Reflection for Maundy Thursday

Maundy Thursday


John 13:1-17, 31-35, 

Luke 22:14-23; 

c.f. Matthew 3:13-17;

Philippians 2:5-11.



“I give you a new commandment, that you love one another. Just as I have loved you, you also should loveone another.” - John 13:34 (NRSV)


There are many titles we can use to describe our Saviour, Jesus Christ. To name a few, we may call Him Lord; the Messiah; Teacher; Healer; Emmanuel, or God-with-us; Cornerstone; the Son of Man; the Son of God; Servant; King; and, of course, the Servant King.


All of these titles are fitting and correct, and some of these are actively used by Jesus (or those in His presence) in the Gospels. But perhaps one of the most striking titles – which is most fitting for today especially – is how Jesus is the Servant King.


'The Servant King' is the title of one of my favourite worship songs; upon my request, it was sung at my Confirmation in 2005. Jesus Christ is the Servant King – the King who came to be Servant of all – and we vividly see and experience this on Maundy Thursday.


Maundy Thursday is the day when Jesus Christ is betrayed into the hands of sinners – the betrayal which leads on to the remainder of His passion, His death, and His resurrection. He is preparing for this – He is the Paschal Lamb, crucified and exalted at the Passover.


On Maundy Thursday, we commemorate two of the most humble yet powerful actions of Jesus Christ , His washing of the disciples' feet, and His institution of the Eucharist at the Last Supper. Jesus, the King of Glory, stoops down low to wash His disciples' feet – a scene in which we see the Son of God serving all, in the most humble form. This remarkable humility is what St Paul speaks of in his Letter to the Philippians – Christ did not regard His divine identity as something to be exploited, but took the form of a servant and humbled Himself. Indeed, Peter is initially shocked when Christ does this – shocked in a way not dissimilar to John the Baptist, when Jesus asks to be baptised by him – but, when Christ explains why He is doing this, the Servant King continues with glorious authority.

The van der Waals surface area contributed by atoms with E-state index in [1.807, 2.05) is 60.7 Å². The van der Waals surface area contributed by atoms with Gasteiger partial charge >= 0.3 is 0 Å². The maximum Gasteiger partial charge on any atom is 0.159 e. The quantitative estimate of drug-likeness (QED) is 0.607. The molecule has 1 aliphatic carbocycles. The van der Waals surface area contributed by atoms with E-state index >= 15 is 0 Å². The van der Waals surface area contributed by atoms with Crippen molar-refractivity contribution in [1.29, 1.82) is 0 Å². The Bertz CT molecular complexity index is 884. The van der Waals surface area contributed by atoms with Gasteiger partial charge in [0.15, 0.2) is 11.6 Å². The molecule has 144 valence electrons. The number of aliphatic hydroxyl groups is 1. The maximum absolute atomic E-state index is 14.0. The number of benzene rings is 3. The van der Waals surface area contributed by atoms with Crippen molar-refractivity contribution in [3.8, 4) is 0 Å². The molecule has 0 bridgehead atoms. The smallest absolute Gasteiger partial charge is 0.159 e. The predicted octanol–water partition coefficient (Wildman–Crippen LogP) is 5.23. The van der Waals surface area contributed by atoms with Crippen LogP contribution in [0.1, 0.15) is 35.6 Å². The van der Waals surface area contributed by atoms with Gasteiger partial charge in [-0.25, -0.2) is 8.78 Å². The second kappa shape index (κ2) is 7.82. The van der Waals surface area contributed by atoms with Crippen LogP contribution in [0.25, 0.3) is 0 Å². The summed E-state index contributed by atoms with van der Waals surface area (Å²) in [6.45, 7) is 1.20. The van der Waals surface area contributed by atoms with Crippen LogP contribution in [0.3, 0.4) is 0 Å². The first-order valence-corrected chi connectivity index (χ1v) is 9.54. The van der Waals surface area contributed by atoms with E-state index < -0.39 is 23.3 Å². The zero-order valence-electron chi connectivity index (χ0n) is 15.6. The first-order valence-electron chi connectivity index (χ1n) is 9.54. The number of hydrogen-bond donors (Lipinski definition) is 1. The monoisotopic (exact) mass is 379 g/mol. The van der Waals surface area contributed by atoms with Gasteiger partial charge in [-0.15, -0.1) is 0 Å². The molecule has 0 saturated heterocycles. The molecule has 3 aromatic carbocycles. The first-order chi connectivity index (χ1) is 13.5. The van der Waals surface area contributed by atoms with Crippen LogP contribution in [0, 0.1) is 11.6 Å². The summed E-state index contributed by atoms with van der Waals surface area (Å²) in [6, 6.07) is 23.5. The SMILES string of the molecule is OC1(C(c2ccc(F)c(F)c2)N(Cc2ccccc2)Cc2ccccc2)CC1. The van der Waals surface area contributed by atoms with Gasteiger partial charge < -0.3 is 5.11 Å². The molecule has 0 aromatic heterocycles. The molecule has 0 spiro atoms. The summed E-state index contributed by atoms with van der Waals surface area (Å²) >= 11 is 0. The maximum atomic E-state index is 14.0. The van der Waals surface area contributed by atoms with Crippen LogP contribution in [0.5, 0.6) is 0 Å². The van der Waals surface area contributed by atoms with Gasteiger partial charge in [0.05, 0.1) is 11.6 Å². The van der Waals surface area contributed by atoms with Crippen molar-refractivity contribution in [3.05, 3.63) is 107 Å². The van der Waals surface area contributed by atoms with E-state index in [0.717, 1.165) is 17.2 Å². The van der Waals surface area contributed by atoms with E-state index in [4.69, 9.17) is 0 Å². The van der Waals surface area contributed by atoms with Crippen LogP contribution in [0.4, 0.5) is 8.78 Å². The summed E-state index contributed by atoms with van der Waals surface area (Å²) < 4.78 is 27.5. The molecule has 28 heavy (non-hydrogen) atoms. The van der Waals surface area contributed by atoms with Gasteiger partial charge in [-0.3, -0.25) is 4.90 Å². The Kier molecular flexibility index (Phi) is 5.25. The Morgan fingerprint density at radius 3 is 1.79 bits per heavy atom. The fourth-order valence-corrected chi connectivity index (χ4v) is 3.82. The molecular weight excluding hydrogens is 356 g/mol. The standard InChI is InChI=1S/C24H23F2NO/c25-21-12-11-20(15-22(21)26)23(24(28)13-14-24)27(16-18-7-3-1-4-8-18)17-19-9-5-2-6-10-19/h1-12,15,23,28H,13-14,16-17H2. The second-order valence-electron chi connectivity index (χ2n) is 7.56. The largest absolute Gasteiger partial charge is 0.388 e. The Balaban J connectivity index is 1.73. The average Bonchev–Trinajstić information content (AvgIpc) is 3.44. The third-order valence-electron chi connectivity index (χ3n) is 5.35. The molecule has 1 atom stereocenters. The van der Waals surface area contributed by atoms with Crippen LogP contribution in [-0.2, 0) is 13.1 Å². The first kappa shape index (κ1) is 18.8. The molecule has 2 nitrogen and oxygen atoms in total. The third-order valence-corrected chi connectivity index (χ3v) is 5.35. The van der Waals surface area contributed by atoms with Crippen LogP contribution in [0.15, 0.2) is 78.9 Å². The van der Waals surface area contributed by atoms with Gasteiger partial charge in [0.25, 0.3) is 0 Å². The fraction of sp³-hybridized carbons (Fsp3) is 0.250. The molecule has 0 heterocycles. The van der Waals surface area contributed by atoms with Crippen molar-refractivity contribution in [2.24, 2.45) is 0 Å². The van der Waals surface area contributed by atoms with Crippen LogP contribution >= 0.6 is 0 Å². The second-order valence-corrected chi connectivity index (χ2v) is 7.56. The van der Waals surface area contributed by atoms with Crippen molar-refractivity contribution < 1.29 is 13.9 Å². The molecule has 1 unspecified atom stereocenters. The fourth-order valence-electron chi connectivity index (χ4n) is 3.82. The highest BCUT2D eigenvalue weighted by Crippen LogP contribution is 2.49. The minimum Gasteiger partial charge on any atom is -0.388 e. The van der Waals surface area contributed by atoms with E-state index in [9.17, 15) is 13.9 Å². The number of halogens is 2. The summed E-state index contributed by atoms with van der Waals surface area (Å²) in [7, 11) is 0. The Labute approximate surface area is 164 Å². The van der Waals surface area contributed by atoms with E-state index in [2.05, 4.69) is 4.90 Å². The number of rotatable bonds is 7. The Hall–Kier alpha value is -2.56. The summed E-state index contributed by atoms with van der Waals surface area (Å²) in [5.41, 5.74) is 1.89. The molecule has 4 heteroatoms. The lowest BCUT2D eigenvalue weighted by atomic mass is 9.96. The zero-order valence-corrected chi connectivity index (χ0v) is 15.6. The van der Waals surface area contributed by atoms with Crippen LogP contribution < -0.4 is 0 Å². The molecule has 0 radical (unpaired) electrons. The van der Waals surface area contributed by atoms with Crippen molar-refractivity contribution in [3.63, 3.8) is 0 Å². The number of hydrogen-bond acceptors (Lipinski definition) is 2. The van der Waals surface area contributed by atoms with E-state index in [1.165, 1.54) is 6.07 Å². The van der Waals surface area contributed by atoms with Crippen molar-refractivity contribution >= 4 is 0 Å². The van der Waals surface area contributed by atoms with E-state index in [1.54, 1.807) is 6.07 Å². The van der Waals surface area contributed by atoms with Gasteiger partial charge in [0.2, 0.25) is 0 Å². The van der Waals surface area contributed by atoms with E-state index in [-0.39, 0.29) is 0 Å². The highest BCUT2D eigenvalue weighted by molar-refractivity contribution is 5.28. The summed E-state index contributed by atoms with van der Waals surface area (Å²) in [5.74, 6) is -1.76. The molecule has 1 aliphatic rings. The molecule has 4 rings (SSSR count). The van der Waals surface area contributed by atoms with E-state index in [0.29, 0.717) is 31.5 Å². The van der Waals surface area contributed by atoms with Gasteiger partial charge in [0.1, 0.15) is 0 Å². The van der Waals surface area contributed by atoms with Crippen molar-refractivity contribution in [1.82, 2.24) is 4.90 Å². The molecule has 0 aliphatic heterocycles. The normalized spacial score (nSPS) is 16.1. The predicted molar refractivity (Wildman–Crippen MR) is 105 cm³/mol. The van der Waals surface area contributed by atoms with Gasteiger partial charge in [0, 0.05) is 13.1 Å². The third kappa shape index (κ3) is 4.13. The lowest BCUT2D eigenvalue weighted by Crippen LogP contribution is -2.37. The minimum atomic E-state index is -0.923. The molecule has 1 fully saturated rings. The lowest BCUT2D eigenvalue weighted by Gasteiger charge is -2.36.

On the same day, Jesus celebrates the Passover with His friends – and institutes the Eucharist. Once again, we see the Servant King's pure love and self-giving, Himself bringing us back to God. Every time we meet for Holy Communion – be it in Church, or at home by making an Act of Spiritual Communion – we participate in the one perfect Sacrifice of the Eucharist, as first instituted by Jesus Christ that first Maundy Thursday, in remembrance of Him and in unity with Him.


Another favourite hymn of mine is 'Brother, Sister, Let Me Serve You'. Whatever context we are in, I believe this is something we can always do, wherever we are. How best might you today imitate the love and example of Jesus Christ, the Servant King, to those around us?


Will Lyon Tupman – Ordinand

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